Pampa Daily News from Pampa, Texas on February 22, 1959 · Page 1
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Pampa Daily News from Pampa, Texas · Page 1

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Pampa, Texas
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Sunday, February 22, 1959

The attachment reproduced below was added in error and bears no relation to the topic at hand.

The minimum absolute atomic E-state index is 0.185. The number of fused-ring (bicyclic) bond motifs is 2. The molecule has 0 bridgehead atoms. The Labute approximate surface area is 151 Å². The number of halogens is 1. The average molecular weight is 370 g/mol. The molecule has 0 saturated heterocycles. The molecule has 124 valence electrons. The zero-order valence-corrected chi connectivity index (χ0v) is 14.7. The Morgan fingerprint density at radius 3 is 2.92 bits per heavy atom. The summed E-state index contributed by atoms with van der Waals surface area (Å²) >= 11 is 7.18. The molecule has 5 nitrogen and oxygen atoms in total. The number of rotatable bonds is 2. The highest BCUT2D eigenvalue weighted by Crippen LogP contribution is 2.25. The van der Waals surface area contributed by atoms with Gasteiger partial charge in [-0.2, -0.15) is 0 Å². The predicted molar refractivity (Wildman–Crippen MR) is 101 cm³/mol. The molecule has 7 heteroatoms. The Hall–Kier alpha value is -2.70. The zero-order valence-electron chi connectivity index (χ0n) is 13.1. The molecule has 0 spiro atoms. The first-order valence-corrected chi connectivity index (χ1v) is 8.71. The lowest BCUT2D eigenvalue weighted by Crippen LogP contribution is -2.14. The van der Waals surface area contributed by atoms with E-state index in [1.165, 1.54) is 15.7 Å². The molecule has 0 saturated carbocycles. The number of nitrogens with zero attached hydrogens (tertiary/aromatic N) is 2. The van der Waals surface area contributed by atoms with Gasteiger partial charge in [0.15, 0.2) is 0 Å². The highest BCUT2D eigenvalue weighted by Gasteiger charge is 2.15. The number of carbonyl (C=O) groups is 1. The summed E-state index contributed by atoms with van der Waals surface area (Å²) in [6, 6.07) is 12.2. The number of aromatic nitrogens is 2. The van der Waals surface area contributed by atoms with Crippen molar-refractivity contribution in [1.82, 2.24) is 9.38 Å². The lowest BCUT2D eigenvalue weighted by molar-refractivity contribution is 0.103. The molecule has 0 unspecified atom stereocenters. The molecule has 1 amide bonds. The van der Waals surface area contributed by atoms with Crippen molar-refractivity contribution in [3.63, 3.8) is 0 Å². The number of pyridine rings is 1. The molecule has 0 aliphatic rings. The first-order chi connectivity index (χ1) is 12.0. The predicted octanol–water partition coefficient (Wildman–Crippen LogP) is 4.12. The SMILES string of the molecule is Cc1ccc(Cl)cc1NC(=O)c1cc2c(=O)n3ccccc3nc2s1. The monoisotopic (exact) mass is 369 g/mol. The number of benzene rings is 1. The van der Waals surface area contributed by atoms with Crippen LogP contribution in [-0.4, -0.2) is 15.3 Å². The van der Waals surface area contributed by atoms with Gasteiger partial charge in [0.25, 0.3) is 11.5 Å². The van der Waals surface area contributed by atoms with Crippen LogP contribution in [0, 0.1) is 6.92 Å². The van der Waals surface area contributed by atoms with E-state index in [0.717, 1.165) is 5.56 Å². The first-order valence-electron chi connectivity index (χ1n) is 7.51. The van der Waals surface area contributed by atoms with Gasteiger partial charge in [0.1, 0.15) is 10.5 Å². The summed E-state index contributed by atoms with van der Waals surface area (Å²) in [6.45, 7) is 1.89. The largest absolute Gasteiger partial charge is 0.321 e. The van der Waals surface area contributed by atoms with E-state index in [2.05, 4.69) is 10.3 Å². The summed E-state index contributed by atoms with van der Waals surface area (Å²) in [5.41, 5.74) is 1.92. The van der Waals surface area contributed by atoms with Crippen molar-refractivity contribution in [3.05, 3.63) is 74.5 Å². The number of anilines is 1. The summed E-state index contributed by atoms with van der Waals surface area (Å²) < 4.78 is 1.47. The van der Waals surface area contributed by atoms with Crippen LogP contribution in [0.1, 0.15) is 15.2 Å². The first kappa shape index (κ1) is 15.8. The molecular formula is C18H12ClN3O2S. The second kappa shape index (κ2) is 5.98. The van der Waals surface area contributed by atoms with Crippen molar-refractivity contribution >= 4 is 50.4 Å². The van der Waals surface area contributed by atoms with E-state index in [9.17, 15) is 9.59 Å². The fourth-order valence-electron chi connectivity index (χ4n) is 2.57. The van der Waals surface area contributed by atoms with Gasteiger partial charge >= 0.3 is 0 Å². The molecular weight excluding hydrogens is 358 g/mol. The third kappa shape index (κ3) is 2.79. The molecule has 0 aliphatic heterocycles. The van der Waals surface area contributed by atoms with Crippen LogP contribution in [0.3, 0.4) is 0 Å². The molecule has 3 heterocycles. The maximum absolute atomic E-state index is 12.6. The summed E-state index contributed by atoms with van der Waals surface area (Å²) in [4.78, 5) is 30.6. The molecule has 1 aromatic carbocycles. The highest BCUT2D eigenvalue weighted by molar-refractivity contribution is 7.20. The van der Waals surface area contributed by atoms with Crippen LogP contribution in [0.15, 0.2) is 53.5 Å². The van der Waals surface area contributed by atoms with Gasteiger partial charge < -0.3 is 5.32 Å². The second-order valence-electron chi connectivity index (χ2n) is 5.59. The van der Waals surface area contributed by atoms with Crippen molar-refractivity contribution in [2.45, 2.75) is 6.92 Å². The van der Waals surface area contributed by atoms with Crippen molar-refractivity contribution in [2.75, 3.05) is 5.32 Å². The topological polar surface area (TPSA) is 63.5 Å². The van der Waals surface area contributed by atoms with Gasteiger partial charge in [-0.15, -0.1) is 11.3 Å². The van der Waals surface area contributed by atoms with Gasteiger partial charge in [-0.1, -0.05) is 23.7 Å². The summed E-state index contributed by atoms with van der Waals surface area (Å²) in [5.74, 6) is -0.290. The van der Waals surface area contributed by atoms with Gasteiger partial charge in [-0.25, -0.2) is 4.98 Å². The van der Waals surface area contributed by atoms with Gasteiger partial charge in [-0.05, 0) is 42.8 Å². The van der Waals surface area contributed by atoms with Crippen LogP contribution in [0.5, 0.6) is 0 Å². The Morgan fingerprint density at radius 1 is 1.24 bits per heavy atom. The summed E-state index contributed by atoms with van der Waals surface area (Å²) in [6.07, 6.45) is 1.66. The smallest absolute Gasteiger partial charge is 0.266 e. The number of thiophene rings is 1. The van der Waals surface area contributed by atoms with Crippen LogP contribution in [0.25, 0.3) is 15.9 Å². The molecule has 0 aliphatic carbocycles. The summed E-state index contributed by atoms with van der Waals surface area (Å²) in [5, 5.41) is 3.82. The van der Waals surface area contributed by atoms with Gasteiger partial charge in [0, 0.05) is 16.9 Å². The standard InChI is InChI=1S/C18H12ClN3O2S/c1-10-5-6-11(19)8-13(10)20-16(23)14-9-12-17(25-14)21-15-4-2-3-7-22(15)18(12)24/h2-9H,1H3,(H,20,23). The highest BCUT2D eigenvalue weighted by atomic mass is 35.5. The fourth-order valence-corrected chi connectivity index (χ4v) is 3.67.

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Thi human rcet It In ffei when tf het tkt ftiattit ef liberty, Pampa Saily WIATHil 0' .v, *cftftef*d turning colcWr. Hlfh 88, tow 40, Serving The Top o' Texas 51 Years VOL. 56—NO. 271 Circulation Certified by A8C Audit PAMPA, TEXAS, SUNDAY, FEBRUARY 22, 1959 (64 PAGES TODAY) Sunday* TERRY, HINDMAN WIN 54,442 Votes Cast In Courtesy Contest 18 Killed In Flame cross U.S. Saturd Orville ferry, 42, delivery man tot Ideal Laundry, and Mrs. Hattie Hindman, 61, saleswoman irt the ready • to - wear department at Anthony's, are Pampa's "Friendliest, Most . Courteous" man and woman employees. Th* two well-known PampR residents were selected to win the honors as tabulators worked past midnight Friday to o o m- plfcta the count of 54,442 votes f« r «<M different individuals. Voting closed at midnight on Feb. 14 and the vote-counters rolled up their sleeves and dug into stacks upon stacks of ballots. Both Terry and Mrs. Hind- ma.n will receive $50 each and fra.med certificates of merit this week for placing first in the big city - wide contest, sponsored by the Pampa Daily News. Terry, who has resided in Pampa for the past 11 years has been employed by Ideal Steam Laundry and Dry Cleaners for the past four years. Despite his 42 years, Terry is the grandfather of three. He is the father of two sons and three daughters. Terry and his wife Eldred live at 1213 E. Francis. Mrs. Hindman, who has resided in Pampa 4R years Is a faithful employee of 17. years at Anthony's Department Store. She Is married lo a local business man, A. J. Hindman. They re- side at 116 N. Starkweather. All told, the 64-page Dally News today is carrying over 2,800 names in connection with the contest. Besides the two top winners there were many others f o r whom votes piled up dally during the six weeks of balloting. Checkers were kept busy f o r weeks listing the nominees and mailing Courtesy Club mem- borship cards to each. The announcement in today's Daily News is the first hint of the winners of the contest. Even the checkers were not certain who would emerge victorious until they neared the bottom of the great stacks of official ballots. For the names of the next "Top 50" honorable mention winners see page One in Section C of today's paper. Sections C and D also carry the names of 638 Honor Roll employees who have served their various firms from one to 25 or better years. The friendly Gray County and City employees (49* of thenu can also be found listed in today's edition, on pages C-6 and C-7, With the total number of ballots cast totalling 54.442 (over twice the population of Pampa i just proves the pleasant influence Pampa's employees the y exercise in their respective fields of service. ON WHEAT, GOP SAYS Benson's Plan Political Poison! By KKKNARf) BUKNNKIl i I'nlled I'rt-ss International WASHINGTON iL'PI) — Republican soiirc.es said Saturday that ..Secretary of Agriculture Exra Taft Benson's plan t.o solve the wheat .surplus problem by cutting price supports "is political poison" to nearly half the GOP senators facing re - election campaigns. If Congress approves Benson's plan, the secretary told the Sen ate Agriculture Committee, the support price in 1060 would drop lo about SI.GO per bushel on the same allotted acreage. ! His plan calls for dropping controls only after wheat prices reach much lower levels in later years. "If that went through we wouldn't elect anybody at all in wheat areas," one Western Republican. 1 Eleven of the Senate's 34 Republicans are tip for reelection in , I960. Five Andrew F. Schoeppel '(Kan.i, Gordon Allott (Colo.), Carl T. Curtis fNeb.i. Karl K. Mundt (S.D.i, and Henry C. Even sources close to Benson Dworshak (Idaho) -- are from concede the administration could- told United Press Interna " onnl - 'wheat str.tes. n't expect 1 Farmers are growing their 1«59 makers to crop with assurance the govern- siastically. , ment will guarantee a support • price averaging S't.81 a bushel to all growers who comply with acreage ronliols. many We.ile.rn law- greet the plan enthu- 'MOST FRIENDLY FOLK 1 Orville Terry, left, of Ideal Steam Laundry and Mrs. Hattie Hindman, of Anthony's Department Store may not get much work done Monday. They'll be too busy shaking the hands of \vell-wishers. BY EAST & WEST Both have been named winners in Pampa's "Friendliest, Most Courteous" employee contest and will be presented $50 each and framed certificates this week as awards. Macmillan Pleas For Understanding By HKNRV SHAPIRO Unll«d Prew Inlernational • The two chiefs of state plunged, jinto the first of a seines of dis-' Icussioiiff on such world problems. MOSCOW tUPD-British Prim»^ s Berlin and Germany almost Minister Harold Macmillan opened, immediately* after .Macmillan ar- •ummit talta with Niklta S. Khru-l rived aboard a British Co.net jet- •ummii iBUMI M _,.,,„ fop ! liner from Undon to a rigidly ihchev Saturday by appealing fm ; formal weleonie . greater East-West understanding! " u . ..m,,,MU" Khrushchev, in jovial mood, lest the big powers muddle , ^ ^ airport he looked for- their way Into a suicidal war, j war d to "useful talks." Macmil- J llan said his 10-day mission was ! to seen "better understanding" | between the world power blocs. Aggression Would ttr Folly At H Kremlin reception later, ! Macmillan amplified his re- !inark in a speech that ranged 1^ If 11 tl • i generally over major issues and niirinfl RQ liriVP ^reduced them to the basic (ear I/Ml IlltJ V* MllfV < that a war in the nuclear age . J could destroy the world. • ••• - terrible Gray County Gives $12,125 To Polio 9 Drive Chapter. * Th» amount raised last year >12.406.35. Of the total. Pamp* raised $10,388.12. Lefor» accountedWor J558.- 48 »nd McLean totaled 11,178.59. Pampa'» total by division* was 'RS follows: Mothers' March, *3,390.45; mailers, Jl.273-18; street collectiont, »U9t.U; schools, jd-1.33; t*en age activities. $64*46 > orgajiitations, *476.65; miscellaneous $632.77; canisters. 1434.75; coffee day, $417.53; radio- thon, $349.18; individual* and businesses, $135.00. .Smith said that the cooperation of thos« asked to help in the t drivt was outstandijijf aJid stated that th« main responsibility for th* success of th« campaign was due to t*f community chairmen: John GiVas- Pampa; Boyd Beck, and Rev, Gerald Hill, Me- "I wish with all my heart that this competition would cease," he calculated aggression, and I hope that you do not. In modern conditions such aggression, between the givat powers, at least, would be suicidal folly"At the same time it is impossible to hide from out selves the dangvia of a war by miscalculation or by muddle. That indeed would be a calamity for us all"- BakU Of Couddt-uce Macmillan, maktog the iir-it summit contact between East and West smc e the Soviets set May 27 as the deadline for Allied withdrawal from West Berlin, stressed the need for "som« basis of confidence.'' To Khrushchev's economic challenge to the West, he deflated that it is this Kind of competition January Sales Are Up AUSTIN il'Pli -- January., usually a bad month for tetailj .sales,'was marked by a 6 per cent! increase in business this year. the. ; University of Texas Bureau of Business Research said Saturday. ; Texas' retail stoie aales totaled $972,300.000 during January, the bureau said. While favorable for the "inventory month." the sales percentage was a 38 per cent drop from the December total. : Sales of durable good.s were reported 1? per cent below the 'previous month, but showed an increase of 11 per cent over Jan-j juary, 1958. Non-durable goc.ds declined -15 per cent from December, but were up •! per cent above: last January's bush-ess Sale* Kxcewl War Ago With January sales adjusted for seasonal factors, the bureau estimated 1959's total annual dollar retail sales were more than 22 million dollars above 1958 sales. The preliminary January' index of state retail sales was one point below the revised December index and two points above the average month last year The buieaii said the durable goods index remained unchanged from December. but climbed three points above last year's average month. The non'durable goods index dropped one point from Decem- bei but gained two points on the aveiage montl} for 1958. This is "Courtesy Week"! This is the week designated to honor those most im- jx>rtant human cogs who keep the daily wheels of Pampa's business activity smoothly turning. And so—this edition is dedicated to "Saluting the employees"! To fully dramatize the importance of the personnel, just one question need be asked: "Were all the persons, the employees, of every office and place of business to be absent from work the same day—just 'what would happen' to Pampa's total business volume that same day?" Conservative estimates mean that over 90" 0 of the total business volume could not be transacted. In all business, fundamentally, we are dealing with people. The personal element has been so important since the first business was established. One of America's business lecturers said: "People like to trade where they know folks. They would rather trade where they kno'w and where they like the store folks." To the receptionists and stenographers with their warm smiles and cheerful greetings; to those oftentimes-unseen bookkeepers whose careful work has an expressed meaning; to the sales people with their friendly, courteous efforts to satisfy the customers' whims and fancies of present and come-back-again patronage; to the waitresses whose service and friendly words add savor to the meal; to the bank (filers with their personal interest in all and their cheerfulness; to the service men and women who know that it's a little job well-done today which grows into that big job of tomorrow; to the cashiers who give such-a-nicv "thank you" with one's money change and cause that immediate reaction of "they always treat me so nice here"; to the managers who make customers feel comfortably at ease and genuinely welcome with their sincere words and attentive manner- to the delivery men, the barbers, the beauty operators yes, and to all those of one hundred and one other important employed occupations . . , this edition is a signal salute to—YOU! ., T'liin Cutting supports in 1960 without expanding acreage would mean less income for wheat growers, one. of Benfon's associates pointed out. He said "it will be very difficult lor Republican congressmen in wheat areas to run with Ezra's picture on their cheats." Schoeppel said In an Interview that there is ";i lot of dis-satiR- faction in my area" over the Benson proposals, "and properly so." Mundt said the plan is "so completely inadequate it will never pass the Congress." Whatever Congress does or doesn't do about Wheat, Mundt said emphatically, will be determined by the top - heavy Democratic majority. "This in not a Congress in which a Republican can get a hill passed," h« observed. CANDIDATE WITHDRAWS Vincent W. Flaherty, Pumpa's first announced caudldiiitf for ninyor, staled he \va» withdrawing from the mce Suturiliiy. KlnhiTly, a S9 .vear-oUl ° i I field trwkcr, 1<>I<I the Daily News he felt the job "uoulil he n little more than 1 could handle." The Piiniim man's withdrawal again brought the number of filing* twtck to zero. Present .Mayor Lynn Koyit, now In his second term, has announced hr Mill not become a candidate for another term. Kiting* cl"sr .March 7, and municipal eli-clinn» will h« held April ". If it mines from a hardware »U>r« HP have it. I.euU Hardware. Adv. Pl'SHEn HECOKDS—Robert I.. Lindeloff of Skokie, III., president of tin- Music Operator* of northern Illinois, (old the Senate, Rackets Committee In Washington that Chicago mobsters once "pushed" records of popular linger Tommy Leonetti to try nnd make them hit songs. Major Record Firms Might Help Break Up 'Juke' Racket Ry DICK \VKST I'iill>'d Press International WASHINGTON iCPl'- The Senate Racluts Committee invi'ed major record companies Saturday to help break the underworld's grip on !he juke box business by cutting off supplies to a gangster-; controlled distributor in Chicago. Chairman John L. McCle'lan fP-Ark.i (old reporters "it is difficult to .see hou- they can continue to <i<> business with an operation of that nature." He. referred to the Lormar Distributing Co., which was described in testimony as grad'Mlly squefwng out other wholesale- record firms through mobster pres- suie on juke box opeators, who buy the records, ly»mar Is owned by Cli-nles English, who was Identified by the rommitte« nsr a lieutenant of Sam iMooney* fliancana. a kingpin in the latt-'r-day tnob originally es- tablislvd by Ai Capone. \ViMi.-.--i-s testified that. LOI Dial- has grabbed off !iO per cent of niie competitor's business even though it charges a nicke! apiece more for records. .Some operators said they were icquned to buy ,Vi to •«) per cent of their re cods from L«rmar. School Contracts Awarded Here Tl»e general contract for an addition to H- M. Baker K I e- ineniary School wa» l»'t Ui U«e Jiilin Mo»i» C'<in»tructi<iii C o in- pany of AmarUlo late friday on a law bid of $85,1M). Hie 1-. H- Sullins Plumbing Company of Pampa Wd Sl8,6'i'J for the we- cliiiiiical contract and the Electric Supply foiupauy. Pampa. bid J1.3.W for the electrical coo- tract. .il Jh* »4Mie Unu-, contract* Were lei for tlit- cunstrucliuJi of » Hijjjh School nn-tal auU \«c«- Uoujt agrlcultuif *liop. T h» geiicral contract \va$ l* fc t tti the -Noruiaii JrYuUull Cuiiilructitm C'ompiMty ol AuujrlHo for $43,541. Ttt* School Hoard iwe*pt.*<l ttlteruutf of $639, cut- Ui« coot to Sti.Mi. The bureau said several retail Imes did not share in the 6 pet- cent increase in gales from January 1958 to 1959 Farm imp!*' ment dcalcis dlopped 10 per cent from the same month 9 yeai ago, unclassified acparel stores de- contract lor HI, 150 aa«J *H*etrU; Supl'lj received tin? contract 00 * bid oi * eral up (or llw BaUer W i W l'o«J »«d WlrU, W7,02'i. For tlif High Scho"! .Shop cunt ract, \V4\V bid Sll,ui:< and E. W. llog»n, >(",• WHI. Tlif Baker Addition, designed by t'autrell and Company Architect*, Inc. of Painpa. feature* iix ttdditlonal clatsroom* and « new cafeteria. The High School Shop w»* designed by the Pampa firm of Moore ami Hollar. Following the letting, trustees of the Pumpa Independent School District »*l » S f h o o 1 Hoard election for April 1. Ke>. Ho»«r and .J. M. Nation »nuouuc- eU that they v»ouid run for re election. Tb» election judge v»tll be UeU-u Mcar*, »»*ls.ted by Ar tbur Huiikiu. Homer Craig. M-IIIMI! bu.vUie»,» inaiiagt'r. recouimeuilcd th*l a. $'i(W a rjioiith contract (or Khool us* of Ibw City la* roll* b* r* uewed. \ inotion to that effect p»i»ed. Craig also Imitril the tr 'iol ;iii|>priiiteaileiit Ki'Wril to 4 meeting of the Hub Thursday at which Pul>li«. s>cu««.! VV »•», will b« « k. MILLIONS LOANED It-ving Mishel of Brooklyn, N. V.. who was brought to Washington from an unriisriosod prison, testified before the Senate Rackets Committee that New York juko box operators have loaned millions of dollars to leading underworld figures in gair >!ing. prostitution and nart-otics Mishel is serving tirm- on a stolen stock ceruficaif case. Home Fires Claim Lives Of 14 Kids t'nftcd Prem International , At least; 18 persons, inclttd- ] ing 14 children, died Saturday in fires that swept their homes. „ Most of the blazes occurred if) the East and Northeast. At Crisfield. Md.. five children {jjjed in a fire, while four young;- i'ifcrs perished in a blaze in Bos- lion. Another fire at Hanson, JMass., killed three children, and jone at Los Angeles claimed the lives of two brothers. j At Crisfield, Mrl., the five children of Mr. nnd Mrs. Charles Miles perished when they were, (rapped by flames on the second floor of their frame home in th« Bast Coast fishing community. Mrs. Lucy Miles, whose husband was not at home! jumped to 'safety and said she was unable to 'reach her children in the rnpid spreading blaze. The children ranged in age from 3 weeks to 10 years. i Space Healer Explodes i At'Boston, the children of Mr. and Mrs. Orland Walk-ins, rnnginjr in age Irom 14 months to 12 years, were trapped when a space heater exploded near their beds in the living room. A fifth child WHS rescued. Mrs. Wat kins said the explosion occurred as she and her husband were arguing about family finances. The victims of the Hanson, Mass, blaze were from a family of It . i children. The father of the three : victims. Hit-hard Sullivan. was alone with the children when th« fire raced through their isolated farm house. Sullivan was a hi* to raise a ladder to «ave eichl of his children, but the tluee ajred .'i. 5 and 9 Perished in their second floor bedroom. Four of Sullivan'* other children were hospitalized, while a fifth was treated for burns. Some Were Lucky At i Los Angeles, Mrs. Canr i Gomez returned home, to watch helplessly as a fire --• believed started by a ciearet -•• claimed the lives of her sons, David. 3, and Joseph, i. The body of Rudolph Rodriguez, 21. with whom the mother argued before leaving the one-story frame house, also was found in the debris. Mrs. Gomez was estranged from her husband. In other fire*, a fireman, Lt. Joseph L. Rock, 43. died while fighting a blaze in a Lynn, M.I**., tenement from which nine persona (See FIRKS, PaK* A-3) 150 C-C Members Slated To Attend February Luncheon One hundred and fifty Chamber of Commerce members have made reservations for a February Membeiship Luncheon, according Kv F, O Wedgevvoilh. manager o( the Pampa Chambei. The lu' 1 •')• eon will take pin* e in the City Hall Palm Room at noon Monctav. ; The proRiam will be presented by a pnnel of nine P«mp:«ns w'loi 'aUended H VS Cliamher of Cmn- merce sponsored Aiic;ule M^->t''1 •in Colorado Spiinss. CoUi. last week Reports will be heard f<om ', Don Cain. E L. Heivicivvn. Don • Beainon and W. A. MO'IJHM ; Canu-nm Mai ah. rhairm'in of the local Chamb"r'.s r.e'ri«U!i>'9 and Natmsial Affair* dnimUt»\ will seive .»s modeiaUu, Oth" •* '«eiving on the panel aie Bill ard Rob Lemons. Calvin Wiiatlev afd Bob RasmuBsen. The pane! w'll hit the highlights of the Colon' ! o Springs Aircade. a workshop on i business legislation facing the *6>,ii Congress. Waiien Hasse, Chamber Pies!- rtfut. will pieside at the meeting. .An invocation will b* given bv the Rev Willian: K West, rector O* St. Matthew'* Hpiscopal Church. * * * Breeders Will Meet 1 On Mondov Director* of the North Plain »nd Top O' Texas Hereford er» Associations will bold a meeting in the Chambe* of m*ne Office following twwhwa the P*lm Room Moadsy Final detail* W} tj£ Show #n4 9*lf '" "-'" , dent wf tb* Top a* T«!»M